With that said, it’s no secret that AI has an environmental footprint, and discussions around whether the benefits outweigh the costs remain contentious. Tammy McClellan, Senior Cloud Solution Architect at Microsoft, and Jesse McCrosky, Head of Sustainability at Thoughtworks, addressed the relationship between responsible AI and environmental sustainability.
Jesse shared the significance of transparency in AI systems, describing it as legible, auditable, and actionable to meet the specific needs of stakeholders (learn more here). He also highlighted how mathematical models and scenario-modeling dashboards can inform decisions to meet sustainability goals (learn more here).
The importance of prompt engineering, reducing token throughput, and employing application-specific models were detailed for enhancing AI efficiency and lowering carbon emissions. Finally, the importance of open source data and tooling and shared models to counter emissions related to AI training were key takeaways for the audience.
Entry tools and resources to green software
Chris Howard, Head of the Open Source Program Office at EPAM, shared insights on how EPAM is integrating sustainability practices into its software engineering processes. The challenges he outlined, such as dealing with infrastructure, historical architecture, governance, legislation, and shifting requirements that often make staying within time and budget a real issue reflected the complexities many software engineers often face when attempting to develop sustainable software. His use case demonstrated how organizations can advance in supporting clients to develop greener, more sustainable software aligned with environmental targets despite these challenges.
EPAM has taken essential steps towards integrating Green Software Practitioners (GSP) into their learning platforms, forming a working group to review and adapt GSF practices, and aligning these practices with existing delivery processes. These initiatives have presented a clear path for companies to be proactive in their approach to green software. They have also reinforced the collective belief within their company that software development must fully integrate sustainability.
Furthermore, Chris emphasized the value of the GSP course, noting that clients have become far more engaged in understanding the level of engineers who have completed the GSP training. Highlighting a growing revenue stream attached to green software, aligning with broader industry trends.
Dan Benitah, Software Solutions Architect at Avanade, and Vaughan Knight, Principal Engineering Manager at Microsoft, both lead contributors to the Carbon Aware SDK project, highlighted how to optimize energy consumption and minimize carbon emissions by using real data to avoid assumptions when making sustainability decisions. They showed how to shift energy-intensive tasks to times of lower carbon intensity to reduce carbon emissions, which encouraged attendees to apply sustainable principles when making architectural decisions and in their daily workflows.
In addition, Chris emphasized the importance of creating a safe space for diverse roles to contribute ideas and perspectives throughout the project lifecycle, emphasizing the need to bring everyone to the table to shape sustainable solutions and avoid late-stage roadblocks. Dan and Vaughan stressed that even minor adjustments, like shutting down development and test servers on weekends, can contribute to building a greener software ecosystem.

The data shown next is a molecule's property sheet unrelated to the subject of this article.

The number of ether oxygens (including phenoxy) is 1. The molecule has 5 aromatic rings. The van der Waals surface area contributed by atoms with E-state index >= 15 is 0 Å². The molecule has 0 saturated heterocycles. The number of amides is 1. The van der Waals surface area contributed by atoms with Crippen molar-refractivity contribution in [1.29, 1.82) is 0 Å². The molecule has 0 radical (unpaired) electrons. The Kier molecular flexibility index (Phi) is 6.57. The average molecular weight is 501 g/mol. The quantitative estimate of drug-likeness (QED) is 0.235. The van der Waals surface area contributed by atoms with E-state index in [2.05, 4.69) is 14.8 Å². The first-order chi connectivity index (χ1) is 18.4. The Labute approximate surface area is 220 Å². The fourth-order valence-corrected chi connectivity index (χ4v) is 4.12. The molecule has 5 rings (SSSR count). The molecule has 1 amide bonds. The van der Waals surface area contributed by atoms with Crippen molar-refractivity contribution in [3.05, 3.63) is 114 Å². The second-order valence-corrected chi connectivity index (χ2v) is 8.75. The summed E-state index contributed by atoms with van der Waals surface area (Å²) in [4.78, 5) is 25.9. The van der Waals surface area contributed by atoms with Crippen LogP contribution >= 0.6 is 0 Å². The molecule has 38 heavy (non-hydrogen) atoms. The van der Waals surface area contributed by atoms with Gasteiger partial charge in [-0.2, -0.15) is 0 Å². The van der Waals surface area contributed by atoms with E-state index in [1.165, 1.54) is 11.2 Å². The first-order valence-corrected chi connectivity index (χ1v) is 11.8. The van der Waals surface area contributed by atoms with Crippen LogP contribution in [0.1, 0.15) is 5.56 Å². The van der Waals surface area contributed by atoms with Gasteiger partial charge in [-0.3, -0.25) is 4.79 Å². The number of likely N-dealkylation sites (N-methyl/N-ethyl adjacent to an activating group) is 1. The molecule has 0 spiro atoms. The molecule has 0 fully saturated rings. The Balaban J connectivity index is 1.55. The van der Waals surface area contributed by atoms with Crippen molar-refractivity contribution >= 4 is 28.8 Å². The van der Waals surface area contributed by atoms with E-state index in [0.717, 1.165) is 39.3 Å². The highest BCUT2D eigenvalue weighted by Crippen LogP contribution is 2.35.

One of the big reveals at Decarb 2023 was the launch of The Green Software Champions program, built to celebrate and showcase the impactful work of individuals dedicated to decarbonizing software.
Adam Jackson, the Community PM at GSF, featured the directory, showcasing various contributors, from writers and speakers to project leads and maintainers. Overall, the Green Software Champions program is a dynamic platform to recognize and connect with individuals driving sustainability in green software. Interested candidates can follow the application process, which requires a minimum of two activities in the past year and at least one in the past six months.
The second unveiling was the introduction of Impact Framework, an open-source tool in alpha designed to standardize software measurement when calculating the environmental impacts of software, including but not limited to carbon emissions. The framework includes manifest files, models, and an impact engine. Navveen Balani, Chief Technologist at Accenture, and Srini Rakhunathan, Senior Program Manager at Microsoft, offered their thoughts on the potential applications of IF in the future, particularly in measuring the Social and Environmental Sustainability (SES) of AI models.
Navveen suggested extending the framework to measure SES during training and inference phases to capture factors like GPU usage and carbon emissions. Integration with existing models for carbon emission calculation and open-source collaboration were also highly recommended.
Srini focused on the framework's flexibility, allowing it to adapt to various architectures and use cases in enterprise or consumer settings. The concept of "bring your model" was highlighted to tailor the framework to different situations.
Software practitioners can test Impact Framework at Carbon Hack, scheduled for the end of February 2024. Stay tuned for details.
We hope you enjoyed this recap of Decarb 2023!
A big thank you to our incredible line-up of speakers for making this year's event a resounding success:
Angel Cataron, Asim Hussain, Charlotte Degot, Chris Howard, Dan Benitah, Diana Dimitrova, Jesse McCrosky, Johann Hemmann, Navveen Balani, Srinivasan Rakhunathan, Stefanie Wolf, Tammy Adkins McClellan, Vaughan Knight, and Yvette Nartey.
Decarb 2023 is made possible through the support of GSF's Steering Committee Members:
Accenture, Avanade, Boston Consulting Group, GitHub, Globant, Intel, Microsoft, NTT DATA, Siemens, Thoughtworks, and UBS.
Dive deeper into the community-led sessions and GSF announcements. Watch Decarbonize Software on-demand.
This article is licenced under Creative Commons (CC BY 4.0)